Commenting on the award, Geopark Chair Dr Iain Young said: “We are thrilled to have received this support from all of our funders. This is a great vote of confidence in our plans which has only been made possible by all of the people who have supported the Geopark over many years.”

Geopark Manager, Dr Laura Hamlet said: “We are of course thrilled that the programme we’ve been developing together for quite a long time has attracted so much support from funders. It’s quite humbling in fact, and now comes the hard work in delivering it all, but I’m really looking forward to getting involved in Sense of Place events and seeing the Young Geologist’s Club get up and running!”

Caroline Clark, National Lottery Heritage Fund Director for Scotland, said: “ACT Geopark imaginatively brings together a programme that will engage both the local community and visitors in learning about, exploring, enjoying and protecting the heritage of this rugged yet fragile environment. The North West Highland Geopark is very much an initiative driven by local people and it is thanks to National Lottery players that we are able to support the communities’ ambitions for the place they live.”

Lindsay Dougan, Investment Manager and SSE Renewables, said: “SSE Renewables is delighted to support this excellent project which uses the local landscape to enhance young people’s STEM (Science, technology, engineering and maths) attainment. This project will help young people have the skills and experience for the jobs of the future.”

Above; Geopark team members Iain Young (Chair), Jean MacKay (director), Natasha Hutchison (Lochbroom community director), Pete Harrison (Geopark Geologist), Chris McNeil (Voluntary IT manager), Jonathan Archer (Project officer), Ann Macleod (Coigach community director), and Laura Hamlet (Geopark Manager).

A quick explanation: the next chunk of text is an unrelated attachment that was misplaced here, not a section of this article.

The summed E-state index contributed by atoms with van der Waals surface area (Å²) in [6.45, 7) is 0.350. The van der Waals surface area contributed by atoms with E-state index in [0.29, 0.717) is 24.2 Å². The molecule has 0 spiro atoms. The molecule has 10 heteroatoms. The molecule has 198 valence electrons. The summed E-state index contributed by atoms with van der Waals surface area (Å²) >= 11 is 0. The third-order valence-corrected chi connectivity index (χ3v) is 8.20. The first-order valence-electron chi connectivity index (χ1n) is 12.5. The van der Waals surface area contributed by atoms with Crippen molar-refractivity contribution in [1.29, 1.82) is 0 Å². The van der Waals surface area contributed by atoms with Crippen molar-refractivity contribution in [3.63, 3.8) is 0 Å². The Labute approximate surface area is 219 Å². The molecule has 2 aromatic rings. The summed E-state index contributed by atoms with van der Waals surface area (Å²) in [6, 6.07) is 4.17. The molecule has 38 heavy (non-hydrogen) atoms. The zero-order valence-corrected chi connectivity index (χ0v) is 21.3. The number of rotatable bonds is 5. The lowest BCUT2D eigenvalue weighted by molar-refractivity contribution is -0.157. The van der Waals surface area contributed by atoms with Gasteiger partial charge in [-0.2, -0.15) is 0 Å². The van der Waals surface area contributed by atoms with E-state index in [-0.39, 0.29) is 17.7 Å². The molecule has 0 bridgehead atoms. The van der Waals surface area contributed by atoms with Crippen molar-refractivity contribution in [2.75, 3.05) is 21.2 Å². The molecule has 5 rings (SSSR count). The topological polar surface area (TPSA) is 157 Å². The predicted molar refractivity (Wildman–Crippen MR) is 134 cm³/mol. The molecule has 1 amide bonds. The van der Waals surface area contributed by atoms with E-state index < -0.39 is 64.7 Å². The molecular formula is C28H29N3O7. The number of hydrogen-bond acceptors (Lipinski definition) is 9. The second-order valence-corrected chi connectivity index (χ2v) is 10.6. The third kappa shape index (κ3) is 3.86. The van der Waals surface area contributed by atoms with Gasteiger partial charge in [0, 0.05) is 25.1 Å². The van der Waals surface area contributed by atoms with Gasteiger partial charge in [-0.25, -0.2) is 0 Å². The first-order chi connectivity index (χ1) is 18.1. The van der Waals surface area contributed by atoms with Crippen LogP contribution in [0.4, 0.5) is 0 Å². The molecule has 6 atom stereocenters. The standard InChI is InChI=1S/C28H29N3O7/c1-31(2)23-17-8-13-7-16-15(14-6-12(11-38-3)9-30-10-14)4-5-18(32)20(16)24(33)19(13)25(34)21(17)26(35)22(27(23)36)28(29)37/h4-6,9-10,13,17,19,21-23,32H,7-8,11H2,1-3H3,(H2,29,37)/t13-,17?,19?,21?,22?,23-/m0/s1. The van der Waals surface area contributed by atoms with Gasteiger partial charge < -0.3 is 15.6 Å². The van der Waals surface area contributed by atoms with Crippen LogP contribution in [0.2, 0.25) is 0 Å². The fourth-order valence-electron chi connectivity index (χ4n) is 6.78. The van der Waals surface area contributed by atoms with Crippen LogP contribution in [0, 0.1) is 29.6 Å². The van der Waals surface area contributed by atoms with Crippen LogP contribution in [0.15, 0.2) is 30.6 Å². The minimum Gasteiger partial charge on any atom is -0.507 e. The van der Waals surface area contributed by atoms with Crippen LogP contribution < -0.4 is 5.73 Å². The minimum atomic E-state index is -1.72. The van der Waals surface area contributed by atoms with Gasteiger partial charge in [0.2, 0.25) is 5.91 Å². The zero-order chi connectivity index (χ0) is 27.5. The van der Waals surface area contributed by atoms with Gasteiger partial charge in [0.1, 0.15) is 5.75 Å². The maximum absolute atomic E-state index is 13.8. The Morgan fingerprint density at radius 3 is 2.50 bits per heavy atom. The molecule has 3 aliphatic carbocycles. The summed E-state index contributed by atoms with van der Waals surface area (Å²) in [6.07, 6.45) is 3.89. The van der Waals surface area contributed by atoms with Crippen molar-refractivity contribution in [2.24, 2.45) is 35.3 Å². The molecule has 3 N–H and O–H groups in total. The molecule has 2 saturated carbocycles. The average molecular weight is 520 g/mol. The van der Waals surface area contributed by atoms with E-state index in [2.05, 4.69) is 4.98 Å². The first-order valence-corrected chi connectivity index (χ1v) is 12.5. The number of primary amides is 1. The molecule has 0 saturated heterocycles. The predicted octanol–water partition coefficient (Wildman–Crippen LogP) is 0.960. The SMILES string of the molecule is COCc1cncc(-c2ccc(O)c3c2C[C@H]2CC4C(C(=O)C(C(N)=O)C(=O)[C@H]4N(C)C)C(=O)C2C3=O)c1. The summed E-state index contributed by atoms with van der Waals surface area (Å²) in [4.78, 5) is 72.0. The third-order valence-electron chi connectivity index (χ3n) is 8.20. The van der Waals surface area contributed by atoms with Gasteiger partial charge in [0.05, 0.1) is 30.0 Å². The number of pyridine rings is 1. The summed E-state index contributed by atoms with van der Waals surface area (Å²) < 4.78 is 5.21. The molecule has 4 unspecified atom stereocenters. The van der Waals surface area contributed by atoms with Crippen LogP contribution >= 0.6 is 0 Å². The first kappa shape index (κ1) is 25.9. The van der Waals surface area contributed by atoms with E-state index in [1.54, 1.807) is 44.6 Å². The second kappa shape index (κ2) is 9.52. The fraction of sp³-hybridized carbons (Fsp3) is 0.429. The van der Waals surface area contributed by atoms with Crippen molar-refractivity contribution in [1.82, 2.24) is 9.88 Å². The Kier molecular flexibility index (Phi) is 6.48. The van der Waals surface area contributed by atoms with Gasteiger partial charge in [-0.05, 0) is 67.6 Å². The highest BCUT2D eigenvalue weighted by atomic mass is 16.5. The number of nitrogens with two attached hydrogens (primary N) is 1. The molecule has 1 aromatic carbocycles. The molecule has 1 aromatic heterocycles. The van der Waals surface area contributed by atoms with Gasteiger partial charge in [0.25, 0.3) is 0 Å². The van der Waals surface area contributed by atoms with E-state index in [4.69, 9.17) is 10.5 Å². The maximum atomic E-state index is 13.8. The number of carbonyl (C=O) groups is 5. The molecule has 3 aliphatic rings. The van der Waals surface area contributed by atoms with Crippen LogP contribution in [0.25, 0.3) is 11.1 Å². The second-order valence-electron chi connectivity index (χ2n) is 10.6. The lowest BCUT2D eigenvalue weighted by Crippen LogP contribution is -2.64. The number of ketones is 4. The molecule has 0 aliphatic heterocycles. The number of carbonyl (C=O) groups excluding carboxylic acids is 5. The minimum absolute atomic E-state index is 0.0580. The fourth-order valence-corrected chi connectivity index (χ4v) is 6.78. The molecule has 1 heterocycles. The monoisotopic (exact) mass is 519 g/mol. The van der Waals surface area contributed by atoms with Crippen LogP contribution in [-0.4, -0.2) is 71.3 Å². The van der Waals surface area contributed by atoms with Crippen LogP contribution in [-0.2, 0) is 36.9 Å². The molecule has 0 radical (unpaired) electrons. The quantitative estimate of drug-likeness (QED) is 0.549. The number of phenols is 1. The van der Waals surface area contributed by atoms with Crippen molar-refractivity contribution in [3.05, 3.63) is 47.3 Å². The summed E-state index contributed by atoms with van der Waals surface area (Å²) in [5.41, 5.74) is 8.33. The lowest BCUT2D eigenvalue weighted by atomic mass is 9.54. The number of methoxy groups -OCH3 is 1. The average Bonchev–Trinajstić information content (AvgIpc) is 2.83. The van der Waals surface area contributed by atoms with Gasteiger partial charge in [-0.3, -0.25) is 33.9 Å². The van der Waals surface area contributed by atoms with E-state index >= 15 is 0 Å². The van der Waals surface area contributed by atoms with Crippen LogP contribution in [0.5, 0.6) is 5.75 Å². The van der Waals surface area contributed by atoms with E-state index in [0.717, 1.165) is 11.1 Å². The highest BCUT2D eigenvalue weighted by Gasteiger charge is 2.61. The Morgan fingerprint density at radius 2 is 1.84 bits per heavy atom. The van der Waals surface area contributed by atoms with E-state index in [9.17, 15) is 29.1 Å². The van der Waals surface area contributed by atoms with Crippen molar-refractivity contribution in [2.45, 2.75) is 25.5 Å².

About the North West Highlands Geopark

North West Highlands Geopark Ltd is the Charity that manages UNESCO status for the North West Highlands. Directors and staff are rooted in the local community. They are a group of local people who are involved in the Charity because they care passionately about the area and want to see it thrive—economically, socially, culturally, and environmentally. The North West Highlands Geopark is one of only two UNESCO Global Geoparks in Scotland. The landscapes, underpinned by an incredible variety of rock types, hold the memory of the earth and the future of people.  The rocks tell us how the planet works and help us understand our place within it.

Its vision is for the North West Highlands to become a thriving and sustainable rural economy capitalising on the assets and people of the Geopark in partnership with local government, relevant agencies and local businesses.